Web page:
Now that the weather has stopped making a liar of me and become properly autumnal, the inevitable torrent of tinsel has begun. It seems to me that the retailocracy have deigned to delay a little longer than in recent years before drowning us in festive bling; perhaps embarrassed by the soaring temperatures that brought the phenomenon of sunburn to October. They haven’t quite managed to quell their enthusiasm long enough to see out All Hallows’ Eve, so we are subjected to the odd juxtaposition of fluffy reindeer and Santa hats upon green face paint and foot-wide furry spiders in the “seasonal goods” aisle at the supermarkets; but let us celebrate their relative restraint, which has at least saved us from having to cope with the vocal-cord popping exploits of Slade before the schools have reopened after the summer holidays.
But despite every day now being a shopping day, we are down to double figures of them before the frenetic tearing of shiny paper heralds the end of many a diet, so the more organised among us (i.e my wife, but not me) are getting out there and ticking off the Christmas list before the hordes turn city centres into seething, claustrophobic throngs of humanity. Regular readers will know I normally enjoy shopping, but December weekends are a vision of Hell itself, to be avoided with only slightly less care than the Bermuda triangle, North Korea, and Middlesborough. Oddly, Christmas Eve itself is something like the eye of a hurricane; it’s become a bit of a tradition for me to acquire one final present in this last chance saloon, and I’ve always found it to be a good-natured, happy, and best of all relatively sparsely-populated time to be out shopping, probably because most people are supporting local hostelries by mid-afternoon, except for the poor blighters supporting retail conglomerate shareholders, who are nevertheless still in fine spirits considering their incarceration.
Shopping for Christmas presents is a bit of a minefield. Some people are very easy to buy for: my wife likes “pretty things”, and I have been well indoctrinated into her aesthetic preferences, so can be reasonably sure that the boots, necklace, lingerie or dress that I’ve procured will meet with a satisfactory level of gratitude. Others are harder; in 31 years I’ve yet to elicit a convincing thanks from my sister, but I guess that’s what siblings are for.
Buying for vegans (like cooking for vegans, or even mere vegetarians) presents something of a challenge at Yuletime. It is a bittersweet time of year for all of us: cheap chocolates and other confections abound throughout Advent, and we feel obliged* to devour them, despite that diet I was talking about earlier supposedly being in play. For vegans in particular it is harder yet; much chocolate being of the milk-laden variety, or filled with fluffy clouds of sweetness also based largely on dairy products. So chocolate is best avoided. The next port of call for easy presents for vegetarians is alcohol, which until a few months ago I considered safe ground. Of all unlikely sources, it was Tesco who disabused me of this notion, sending us a wine brochure which had a green V icon against depressingly few entries: apparently many wines, particularly US and Anzac wines, use an animal product in the filtration process. So I was pleased to present my vegan friend with a hamper of appropriate goodies for her gift last year, although I admit to a level of dissatisfaction with the inevitable lack of variety in it.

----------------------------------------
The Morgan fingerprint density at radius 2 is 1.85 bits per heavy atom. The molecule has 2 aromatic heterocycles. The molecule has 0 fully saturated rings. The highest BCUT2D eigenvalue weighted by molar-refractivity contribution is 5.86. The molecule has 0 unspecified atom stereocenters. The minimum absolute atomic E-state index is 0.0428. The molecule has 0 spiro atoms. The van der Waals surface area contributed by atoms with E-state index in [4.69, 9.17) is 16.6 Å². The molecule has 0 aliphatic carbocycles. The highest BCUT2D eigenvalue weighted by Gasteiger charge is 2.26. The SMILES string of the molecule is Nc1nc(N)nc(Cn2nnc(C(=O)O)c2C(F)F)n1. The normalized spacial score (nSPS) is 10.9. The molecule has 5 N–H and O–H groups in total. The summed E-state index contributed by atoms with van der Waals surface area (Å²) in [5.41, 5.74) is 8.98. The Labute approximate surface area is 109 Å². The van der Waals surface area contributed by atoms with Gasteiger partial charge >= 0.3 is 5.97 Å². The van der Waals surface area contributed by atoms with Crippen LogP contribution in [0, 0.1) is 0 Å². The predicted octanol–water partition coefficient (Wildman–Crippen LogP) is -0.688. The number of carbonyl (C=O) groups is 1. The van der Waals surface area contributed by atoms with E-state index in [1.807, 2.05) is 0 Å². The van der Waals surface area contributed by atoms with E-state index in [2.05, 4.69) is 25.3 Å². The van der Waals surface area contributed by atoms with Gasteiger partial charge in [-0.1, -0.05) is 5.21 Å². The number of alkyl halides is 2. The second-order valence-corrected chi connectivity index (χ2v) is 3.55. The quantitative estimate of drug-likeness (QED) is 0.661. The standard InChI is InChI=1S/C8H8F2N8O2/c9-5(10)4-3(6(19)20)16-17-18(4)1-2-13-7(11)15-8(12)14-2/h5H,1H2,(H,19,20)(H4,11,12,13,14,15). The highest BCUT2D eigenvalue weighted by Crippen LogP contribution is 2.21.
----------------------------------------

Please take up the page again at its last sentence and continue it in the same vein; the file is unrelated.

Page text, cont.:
Harder yet though than buying presents for vegans is buying for children. Not because of the reaction of the kids of course, but down to the limits of patience of the parents. Before I embarked upon the adventure of daddydom, I had no thought for the passive torture imposed upon the wider family by a plethora of polymer products emanating white notes into the atmosphere. The world is too full of VTECH earscrews, noisy emergency vehicles, incompatible not-Lego and Disney characters issuing imperious directives. We have the unfortunate problem of having both my boys’ birthdays adjacent to Christmas, so they have not had opporunity to achieve boredom with the most recently-acquired plastic estate before finding it added to. So a timely plea to anyone thinking of buying Xmas presents for someone under the age of seven: vouchers for books, clothes, or days out at theme parks; all will be far more gratefully received by the people who are actually your friends and likely to remember past New Year what was bought, for who, by whom.
My very good friend the fat foodie, who appears to have unfortunately run out of steam, has a strong track record in buying Christmas presents for my family, mostly buying books for the kids and making tasty hampers for us. One of his many triumphs is pistachio brittle, which is one of those simple recipes I am terrified of trying; I am poor/inexperienced at baking recipes such as this. I hope you are more adventurous than me; let me know how you get on…
- Nonstick vegetable oil spray
- 1 cup sugar
- 1/4 cup water
- 1/4 cup natural unsalted pistachios
Spray baking sheet with nonstick spray. Stir sugar and water in heavy small saucepan over medium-low heat until sugar dissolves. Increase heat; boil until deep amber color, occasionally brushing down sides of pan with wet pastry brush and swirling pan, about 12 minutes.
Stir nuts into caramel and immediately pour onto prepared sheet. Working quickly and carefully (caramel is very hot and hardens fast), press tip of small knife into edges of caramel and gently stretch in all directions to form very thin sheet, approximately 12 by 10 inches. Cool brittle completely and then smash. Smashing it is fun. Eating it is even more fun.
*”Feel obliged”, as in “no no please release my arm from where you’ve twisted it up behind my back, I will have your accursed chocolate”.